Definition for SEED

SEED, n. [Sax. sæd; G. saat; D. zaad; Dan. sæd; Sw. säd; from the verb sow. Chn. W. hâd, Arm. had.]

  1. The substance, animal or vegetable, which nature prepares for the reproduction and conservation of the species. The seeds of plants are a deciduous part, containing the rudiments of a new vegetable. In some cases, the seeds constitute the fruit or valuable part of plants, as in the case of wheat and other esculent grain; sometimes the seeds are inclosed in the fruit, as in apples and melons. When applied to animal matter, it has no plural.
  2. That from which any thing springs; first principle; original; as, the seeds of virtue or vice. – Hooker.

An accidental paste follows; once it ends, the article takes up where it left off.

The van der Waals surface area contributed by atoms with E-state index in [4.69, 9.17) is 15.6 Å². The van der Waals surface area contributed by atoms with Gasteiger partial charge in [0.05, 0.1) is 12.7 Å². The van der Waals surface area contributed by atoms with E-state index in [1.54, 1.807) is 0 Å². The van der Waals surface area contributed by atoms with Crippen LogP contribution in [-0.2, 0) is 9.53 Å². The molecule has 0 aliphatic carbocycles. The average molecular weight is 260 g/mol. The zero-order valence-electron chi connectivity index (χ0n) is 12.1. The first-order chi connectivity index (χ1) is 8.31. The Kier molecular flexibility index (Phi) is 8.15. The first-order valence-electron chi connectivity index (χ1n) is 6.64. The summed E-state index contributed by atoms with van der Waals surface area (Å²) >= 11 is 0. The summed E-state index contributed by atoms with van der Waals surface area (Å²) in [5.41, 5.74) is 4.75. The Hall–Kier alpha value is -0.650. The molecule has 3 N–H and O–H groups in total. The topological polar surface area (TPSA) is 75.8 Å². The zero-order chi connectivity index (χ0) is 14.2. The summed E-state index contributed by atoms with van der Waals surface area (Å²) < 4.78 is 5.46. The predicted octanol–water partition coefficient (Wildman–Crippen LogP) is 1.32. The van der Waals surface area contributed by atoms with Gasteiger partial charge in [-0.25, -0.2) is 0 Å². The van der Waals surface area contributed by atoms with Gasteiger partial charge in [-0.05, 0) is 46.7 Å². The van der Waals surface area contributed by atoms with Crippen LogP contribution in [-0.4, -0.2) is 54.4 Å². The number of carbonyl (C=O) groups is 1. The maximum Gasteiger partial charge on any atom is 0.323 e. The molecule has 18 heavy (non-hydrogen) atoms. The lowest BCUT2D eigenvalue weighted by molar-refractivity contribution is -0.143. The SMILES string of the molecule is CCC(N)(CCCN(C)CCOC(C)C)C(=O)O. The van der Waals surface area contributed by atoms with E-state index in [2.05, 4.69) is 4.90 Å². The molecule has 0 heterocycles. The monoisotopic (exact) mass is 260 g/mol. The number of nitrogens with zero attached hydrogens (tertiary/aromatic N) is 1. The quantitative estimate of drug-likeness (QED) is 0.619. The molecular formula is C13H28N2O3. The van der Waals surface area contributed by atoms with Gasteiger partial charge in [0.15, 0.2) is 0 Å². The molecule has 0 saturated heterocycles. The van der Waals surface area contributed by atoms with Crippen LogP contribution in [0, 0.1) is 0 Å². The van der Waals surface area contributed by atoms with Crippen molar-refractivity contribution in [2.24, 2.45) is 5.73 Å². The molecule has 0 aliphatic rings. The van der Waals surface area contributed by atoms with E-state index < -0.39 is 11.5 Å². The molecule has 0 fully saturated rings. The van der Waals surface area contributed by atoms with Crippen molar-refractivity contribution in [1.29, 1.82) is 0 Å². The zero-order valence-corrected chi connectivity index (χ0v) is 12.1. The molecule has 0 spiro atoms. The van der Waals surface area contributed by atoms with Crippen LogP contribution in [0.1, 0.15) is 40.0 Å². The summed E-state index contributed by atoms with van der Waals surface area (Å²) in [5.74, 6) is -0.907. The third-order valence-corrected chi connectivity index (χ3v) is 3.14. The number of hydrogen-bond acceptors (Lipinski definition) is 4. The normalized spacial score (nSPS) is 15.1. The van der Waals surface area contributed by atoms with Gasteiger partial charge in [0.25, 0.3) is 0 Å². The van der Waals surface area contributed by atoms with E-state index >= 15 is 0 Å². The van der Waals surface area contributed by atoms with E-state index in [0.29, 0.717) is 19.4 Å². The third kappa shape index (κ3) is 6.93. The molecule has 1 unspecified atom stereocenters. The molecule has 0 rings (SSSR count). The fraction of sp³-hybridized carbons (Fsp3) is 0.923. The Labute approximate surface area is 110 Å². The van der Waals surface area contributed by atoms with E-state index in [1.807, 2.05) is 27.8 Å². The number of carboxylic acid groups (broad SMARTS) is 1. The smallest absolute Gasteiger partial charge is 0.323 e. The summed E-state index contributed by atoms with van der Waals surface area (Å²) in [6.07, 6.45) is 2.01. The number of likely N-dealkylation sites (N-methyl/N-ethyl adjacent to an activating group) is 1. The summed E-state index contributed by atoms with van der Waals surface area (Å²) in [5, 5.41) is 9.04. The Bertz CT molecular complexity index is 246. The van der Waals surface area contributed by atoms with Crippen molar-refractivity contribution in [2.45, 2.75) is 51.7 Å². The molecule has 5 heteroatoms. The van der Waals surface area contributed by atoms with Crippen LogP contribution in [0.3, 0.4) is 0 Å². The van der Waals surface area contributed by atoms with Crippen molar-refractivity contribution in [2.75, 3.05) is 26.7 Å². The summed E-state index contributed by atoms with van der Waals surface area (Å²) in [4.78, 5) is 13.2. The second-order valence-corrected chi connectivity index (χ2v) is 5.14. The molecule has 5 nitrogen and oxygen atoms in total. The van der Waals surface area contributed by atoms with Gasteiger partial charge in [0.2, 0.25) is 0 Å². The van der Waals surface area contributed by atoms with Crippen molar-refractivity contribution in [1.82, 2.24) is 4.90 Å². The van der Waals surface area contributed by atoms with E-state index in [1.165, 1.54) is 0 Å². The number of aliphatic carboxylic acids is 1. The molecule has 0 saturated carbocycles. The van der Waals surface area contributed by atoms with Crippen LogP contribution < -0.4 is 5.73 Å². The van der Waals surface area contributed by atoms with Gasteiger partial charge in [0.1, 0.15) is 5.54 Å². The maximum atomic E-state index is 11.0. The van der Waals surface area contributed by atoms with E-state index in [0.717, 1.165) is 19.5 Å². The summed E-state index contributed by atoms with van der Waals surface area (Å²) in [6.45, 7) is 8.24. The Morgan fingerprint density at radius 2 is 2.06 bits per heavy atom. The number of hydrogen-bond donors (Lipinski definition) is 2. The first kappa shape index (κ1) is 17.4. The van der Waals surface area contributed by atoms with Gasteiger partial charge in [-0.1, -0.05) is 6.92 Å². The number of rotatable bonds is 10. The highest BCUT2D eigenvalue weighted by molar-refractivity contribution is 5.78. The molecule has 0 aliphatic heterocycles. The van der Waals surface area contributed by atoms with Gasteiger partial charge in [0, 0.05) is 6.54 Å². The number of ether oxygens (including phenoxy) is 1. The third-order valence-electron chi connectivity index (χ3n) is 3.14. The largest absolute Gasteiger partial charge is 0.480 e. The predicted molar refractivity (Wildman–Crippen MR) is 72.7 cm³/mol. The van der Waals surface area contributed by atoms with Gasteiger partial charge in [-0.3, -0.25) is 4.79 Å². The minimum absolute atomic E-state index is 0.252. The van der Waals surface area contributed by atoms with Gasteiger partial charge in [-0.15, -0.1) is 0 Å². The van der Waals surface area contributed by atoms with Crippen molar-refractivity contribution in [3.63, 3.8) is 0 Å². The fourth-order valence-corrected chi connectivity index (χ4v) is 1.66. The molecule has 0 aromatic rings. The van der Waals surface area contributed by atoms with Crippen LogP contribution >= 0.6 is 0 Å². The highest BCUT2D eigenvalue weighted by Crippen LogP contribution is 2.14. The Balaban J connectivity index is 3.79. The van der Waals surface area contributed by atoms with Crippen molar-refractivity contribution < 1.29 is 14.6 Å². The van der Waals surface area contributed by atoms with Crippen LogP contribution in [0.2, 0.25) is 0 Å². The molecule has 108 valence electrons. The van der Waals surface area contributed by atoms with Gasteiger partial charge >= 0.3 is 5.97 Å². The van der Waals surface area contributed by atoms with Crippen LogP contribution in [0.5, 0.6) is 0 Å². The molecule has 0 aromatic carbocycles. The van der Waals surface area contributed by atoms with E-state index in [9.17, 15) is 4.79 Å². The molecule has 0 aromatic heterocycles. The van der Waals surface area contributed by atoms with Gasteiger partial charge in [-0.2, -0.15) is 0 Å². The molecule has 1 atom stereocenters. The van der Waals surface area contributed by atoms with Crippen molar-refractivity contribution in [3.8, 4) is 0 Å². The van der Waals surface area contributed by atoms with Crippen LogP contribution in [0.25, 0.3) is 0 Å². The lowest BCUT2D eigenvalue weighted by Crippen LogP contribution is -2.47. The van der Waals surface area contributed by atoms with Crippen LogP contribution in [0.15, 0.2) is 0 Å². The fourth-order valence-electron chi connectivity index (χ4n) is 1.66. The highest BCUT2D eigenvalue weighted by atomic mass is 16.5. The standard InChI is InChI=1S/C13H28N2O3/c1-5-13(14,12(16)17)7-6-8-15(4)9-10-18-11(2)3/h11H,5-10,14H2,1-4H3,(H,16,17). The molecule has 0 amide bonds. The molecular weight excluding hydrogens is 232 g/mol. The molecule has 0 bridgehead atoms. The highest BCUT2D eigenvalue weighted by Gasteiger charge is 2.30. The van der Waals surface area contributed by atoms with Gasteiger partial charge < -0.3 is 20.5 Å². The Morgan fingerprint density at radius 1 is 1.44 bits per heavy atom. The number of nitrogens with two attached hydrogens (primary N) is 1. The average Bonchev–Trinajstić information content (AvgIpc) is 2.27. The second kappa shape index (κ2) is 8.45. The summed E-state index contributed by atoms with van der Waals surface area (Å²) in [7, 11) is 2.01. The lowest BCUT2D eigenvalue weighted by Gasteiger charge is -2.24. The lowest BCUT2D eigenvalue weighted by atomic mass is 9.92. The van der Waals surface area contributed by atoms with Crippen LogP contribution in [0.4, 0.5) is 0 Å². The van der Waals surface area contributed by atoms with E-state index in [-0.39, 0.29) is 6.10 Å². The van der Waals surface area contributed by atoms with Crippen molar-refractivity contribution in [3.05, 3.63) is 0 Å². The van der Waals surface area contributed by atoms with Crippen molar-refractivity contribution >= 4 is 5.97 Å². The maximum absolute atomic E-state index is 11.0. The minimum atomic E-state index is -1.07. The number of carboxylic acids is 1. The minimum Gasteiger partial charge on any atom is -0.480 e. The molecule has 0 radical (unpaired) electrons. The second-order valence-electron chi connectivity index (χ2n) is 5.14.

3. Principle of production. Praise of great acts he scatters as a seed. – Waller.
  4. Progeny; offspring; children; descendants; as, the seed of Abraham; the sea of David. In this sense, the word it applied to one person, or to any number collectively, and admits of the plural form; but rarely used in the plural.
  5. Race; generation; birth. Of mortal seed they were not held.

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